I am, I’ll admit no philosopher myself. In my travels through the time streams I have met and discussed the big issues with some of the greatest minds in history, Socrates, Schopenhauer, Justin Bieber – hard to imagine now, but when he matures, gives up the music career he becomes seriously deep! – but none of them have really given me the answers I was looking for and to be honest I always felt a bit out of my depth in such company, though not speaking ancient Greek or German didn’t really help much in the first two cases. But that hasn’t stopped me mulling over these problems on my own. So, in realization that 160 character outbursts aren’t the best medium to put my thoughts out into the world I’ve decided to post some of them here on this blog, beginning with my reasons for believing that there must be a life after death. I’ve come at this problem from two angles, both of which have led me to the same conclusion, that we must be immortal, but today I’ll just give you one of them, what I like to call:

The nothing argument for life after death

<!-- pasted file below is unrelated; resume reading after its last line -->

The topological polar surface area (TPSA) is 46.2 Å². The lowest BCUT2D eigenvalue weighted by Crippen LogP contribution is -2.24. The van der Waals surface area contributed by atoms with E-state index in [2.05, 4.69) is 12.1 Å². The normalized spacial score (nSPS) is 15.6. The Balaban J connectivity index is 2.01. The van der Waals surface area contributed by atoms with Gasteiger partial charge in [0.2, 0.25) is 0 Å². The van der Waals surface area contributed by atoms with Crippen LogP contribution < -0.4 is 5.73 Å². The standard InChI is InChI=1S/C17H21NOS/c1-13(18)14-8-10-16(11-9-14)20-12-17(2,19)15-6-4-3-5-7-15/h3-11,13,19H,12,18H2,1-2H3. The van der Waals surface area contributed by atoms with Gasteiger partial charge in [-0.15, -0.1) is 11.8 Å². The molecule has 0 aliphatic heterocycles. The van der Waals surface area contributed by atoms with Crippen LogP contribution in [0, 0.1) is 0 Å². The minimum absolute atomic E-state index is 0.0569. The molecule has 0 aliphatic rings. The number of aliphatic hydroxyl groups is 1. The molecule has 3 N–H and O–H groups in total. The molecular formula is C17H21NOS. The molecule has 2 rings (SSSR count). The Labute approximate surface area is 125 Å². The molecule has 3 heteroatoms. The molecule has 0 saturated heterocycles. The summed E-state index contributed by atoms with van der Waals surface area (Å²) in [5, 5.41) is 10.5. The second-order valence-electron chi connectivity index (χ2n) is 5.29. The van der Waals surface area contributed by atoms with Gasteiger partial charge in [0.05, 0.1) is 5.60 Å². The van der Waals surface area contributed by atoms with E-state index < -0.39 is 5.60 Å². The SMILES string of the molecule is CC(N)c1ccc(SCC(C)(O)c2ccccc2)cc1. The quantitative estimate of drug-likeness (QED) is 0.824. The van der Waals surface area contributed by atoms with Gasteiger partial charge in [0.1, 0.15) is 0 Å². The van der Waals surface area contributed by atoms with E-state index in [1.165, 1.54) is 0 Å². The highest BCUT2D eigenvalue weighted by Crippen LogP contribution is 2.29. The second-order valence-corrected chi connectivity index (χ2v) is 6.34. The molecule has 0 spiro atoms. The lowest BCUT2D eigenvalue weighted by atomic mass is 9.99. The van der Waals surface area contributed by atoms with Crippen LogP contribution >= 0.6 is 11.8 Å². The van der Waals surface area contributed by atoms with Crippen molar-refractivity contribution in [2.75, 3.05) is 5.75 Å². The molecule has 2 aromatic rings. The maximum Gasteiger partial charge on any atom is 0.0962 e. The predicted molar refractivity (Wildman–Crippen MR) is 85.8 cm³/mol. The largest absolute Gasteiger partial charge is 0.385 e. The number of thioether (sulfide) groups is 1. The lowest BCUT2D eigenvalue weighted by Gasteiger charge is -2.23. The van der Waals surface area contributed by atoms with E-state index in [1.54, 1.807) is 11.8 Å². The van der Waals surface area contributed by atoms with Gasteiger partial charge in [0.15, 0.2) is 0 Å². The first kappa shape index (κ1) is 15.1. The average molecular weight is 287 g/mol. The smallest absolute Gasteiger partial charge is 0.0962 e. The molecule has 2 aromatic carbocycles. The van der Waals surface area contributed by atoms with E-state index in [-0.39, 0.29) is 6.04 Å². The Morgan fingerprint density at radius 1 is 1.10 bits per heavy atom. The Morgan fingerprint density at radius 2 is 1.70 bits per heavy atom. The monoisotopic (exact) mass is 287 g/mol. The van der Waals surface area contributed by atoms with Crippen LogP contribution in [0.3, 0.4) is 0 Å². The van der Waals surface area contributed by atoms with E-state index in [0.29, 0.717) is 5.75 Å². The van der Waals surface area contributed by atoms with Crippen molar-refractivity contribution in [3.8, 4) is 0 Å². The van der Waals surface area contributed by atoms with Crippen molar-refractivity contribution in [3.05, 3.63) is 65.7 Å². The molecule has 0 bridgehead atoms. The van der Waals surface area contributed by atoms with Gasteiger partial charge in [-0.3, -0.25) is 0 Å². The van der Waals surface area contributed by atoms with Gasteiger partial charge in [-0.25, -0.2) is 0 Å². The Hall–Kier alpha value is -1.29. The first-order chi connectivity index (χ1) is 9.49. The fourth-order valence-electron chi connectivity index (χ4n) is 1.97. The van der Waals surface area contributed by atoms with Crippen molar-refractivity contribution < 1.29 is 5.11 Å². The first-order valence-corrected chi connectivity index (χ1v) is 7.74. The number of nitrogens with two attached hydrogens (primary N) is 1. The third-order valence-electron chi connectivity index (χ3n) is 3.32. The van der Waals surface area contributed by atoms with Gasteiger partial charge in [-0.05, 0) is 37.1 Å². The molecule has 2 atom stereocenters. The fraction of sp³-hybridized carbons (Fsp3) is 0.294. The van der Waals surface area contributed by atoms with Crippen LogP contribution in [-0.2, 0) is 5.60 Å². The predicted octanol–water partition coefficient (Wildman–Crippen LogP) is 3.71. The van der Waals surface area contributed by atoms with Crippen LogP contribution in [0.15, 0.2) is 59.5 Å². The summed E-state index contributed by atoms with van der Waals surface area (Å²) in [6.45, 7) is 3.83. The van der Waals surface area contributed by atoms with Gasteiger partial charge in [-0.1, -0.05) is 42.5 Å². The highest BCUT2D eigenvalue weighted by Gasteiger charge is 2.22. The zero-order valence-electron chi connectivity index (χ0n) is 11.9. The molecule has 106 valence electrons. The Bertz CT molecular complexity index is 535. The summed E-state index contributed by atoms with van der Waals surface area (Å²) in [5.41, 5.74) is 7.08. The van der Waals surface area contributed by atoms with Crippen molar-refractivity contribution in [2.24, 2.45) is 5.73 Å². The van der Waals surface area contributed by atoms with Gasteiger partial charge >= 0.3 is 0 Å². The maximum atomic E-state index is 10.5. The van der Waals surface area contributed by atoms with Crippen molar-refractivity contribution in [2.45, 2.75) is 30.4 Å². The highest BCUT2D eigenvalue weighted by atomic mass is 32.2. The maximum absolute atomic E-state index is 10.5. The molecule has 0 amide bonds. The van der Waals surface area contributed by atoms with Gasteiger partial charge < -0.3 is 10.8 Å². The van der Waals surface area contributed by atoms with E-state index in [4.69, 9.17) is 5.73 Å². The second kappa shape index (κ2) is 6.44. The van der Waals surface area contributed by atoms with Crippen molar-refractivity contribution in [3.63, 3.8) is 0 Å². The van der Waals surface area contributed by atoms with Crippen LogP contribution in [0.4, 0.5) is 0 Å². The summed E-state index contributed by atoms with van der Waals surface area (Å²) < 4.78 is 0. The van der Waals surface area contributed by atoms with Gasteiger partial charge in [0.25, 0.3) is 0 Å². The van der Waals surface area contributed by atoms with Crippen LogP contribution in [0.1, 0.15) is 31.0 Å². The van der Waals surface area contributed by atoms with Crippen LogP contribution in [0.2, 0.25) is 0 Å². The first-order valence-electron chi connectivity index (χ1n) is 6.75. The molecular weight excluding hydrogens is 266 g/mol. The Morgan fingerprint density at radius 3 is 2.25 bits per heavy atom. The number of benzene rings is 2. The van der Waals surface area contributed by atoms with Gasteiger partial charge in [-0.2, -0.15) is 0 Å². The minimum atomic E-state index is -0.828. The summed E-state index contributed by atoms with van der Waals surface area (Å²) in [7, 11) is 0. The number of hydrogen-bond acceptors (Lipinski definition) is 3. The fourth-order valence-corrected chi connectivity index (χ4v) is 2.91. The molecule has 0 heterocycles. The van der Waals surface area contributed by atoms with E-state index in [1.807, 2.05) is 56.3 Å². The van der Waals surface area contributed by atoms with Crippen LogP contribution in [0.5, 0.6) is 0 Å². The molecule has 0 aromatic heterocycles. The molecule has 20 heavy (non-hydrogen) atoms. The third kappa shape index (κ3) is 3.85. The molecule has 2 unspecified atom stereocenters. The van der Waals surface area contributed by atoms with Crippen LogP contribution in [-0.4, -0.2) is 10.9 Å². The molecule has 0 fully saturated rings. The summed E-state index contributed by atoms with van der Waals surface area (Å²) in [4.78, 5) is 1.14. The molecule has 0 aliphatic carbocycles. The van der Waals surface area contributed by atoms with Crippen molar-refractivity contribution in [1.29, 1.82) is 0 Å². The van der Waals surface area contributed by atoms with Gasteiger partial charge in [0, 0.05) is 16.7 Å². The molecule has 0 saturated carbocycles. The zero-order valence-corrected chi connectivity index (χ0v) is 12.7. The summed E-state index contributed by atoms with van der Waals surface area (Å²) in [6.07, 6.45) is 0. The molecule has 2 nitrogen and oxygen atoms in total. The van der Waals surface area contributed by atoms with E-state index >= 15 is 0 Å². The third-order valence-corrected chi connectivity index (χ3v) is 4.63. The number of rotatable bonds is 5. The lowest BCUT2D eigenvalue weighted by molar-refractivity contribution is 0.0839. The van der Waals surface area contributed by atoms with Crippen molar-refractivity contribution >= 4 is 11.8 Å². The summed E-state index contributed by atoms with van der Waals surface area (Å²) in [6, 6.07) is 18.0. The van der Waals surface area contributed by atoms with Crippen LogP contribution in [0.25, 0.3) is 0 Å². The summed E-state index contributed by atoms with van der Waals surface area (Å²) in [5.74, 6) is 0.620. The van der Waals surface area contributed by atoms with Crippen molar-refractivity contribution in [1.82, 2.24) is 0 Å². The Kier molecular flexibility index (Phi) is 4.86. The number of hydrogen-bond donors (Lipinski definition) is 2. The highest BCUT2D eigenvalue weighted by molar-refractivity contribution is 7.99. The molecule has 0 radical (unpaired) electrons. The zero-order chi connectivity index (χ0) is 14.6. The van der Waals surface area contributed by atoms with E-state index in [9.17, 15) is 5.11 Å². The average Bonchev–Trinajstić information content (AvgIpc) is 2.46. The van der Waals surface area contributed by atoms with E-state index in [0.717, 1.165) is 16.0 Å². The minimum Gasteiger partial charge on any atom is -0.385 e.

Nothing is what those who don’t believe in life after death claim awaits us all when we die. Nothing, pure and absolute. Not darkness, stillness and rest but absolutely, categorically nothing. We won’t experience nothing because there is no experience. That’s it. We’re gone. There is nothing. The problem arises here, as I see it, because nothing, by its very nature is an absolute state. The absolute, categorically absence of anything. In nothing absolutely nothing can exist or else it wouldn’t be nothing it would be something. So far so good. Now, because nothing is an absolute state it seems to me that there cannot be different kinds of nothing. No trees is exactly the same as no footballs is exactly the same as no chimpanzees is exactly the same as no earth. All nothings must be the same. While this must be true for things that are (or are not) physically out there in the world it must also be true for things that aren’t physical like ideas and feelings because otherwise we would have different kind of nothingness which would undermine the idea of nothing as something absolute. So, no Comunist Manifesto must be the same as no Hamlet, and no hatred must be the same as no love. But by extension of nothingness when it comes to abstract entities must be exactly the same as nothingness in the physical world. No lions must be the same as no bible, no penguins must be the same as no fear. All nothings must by their very nature be equal and the same. Nothing equals nothing. And this brings us (thanks for sticking with me) back to life after death.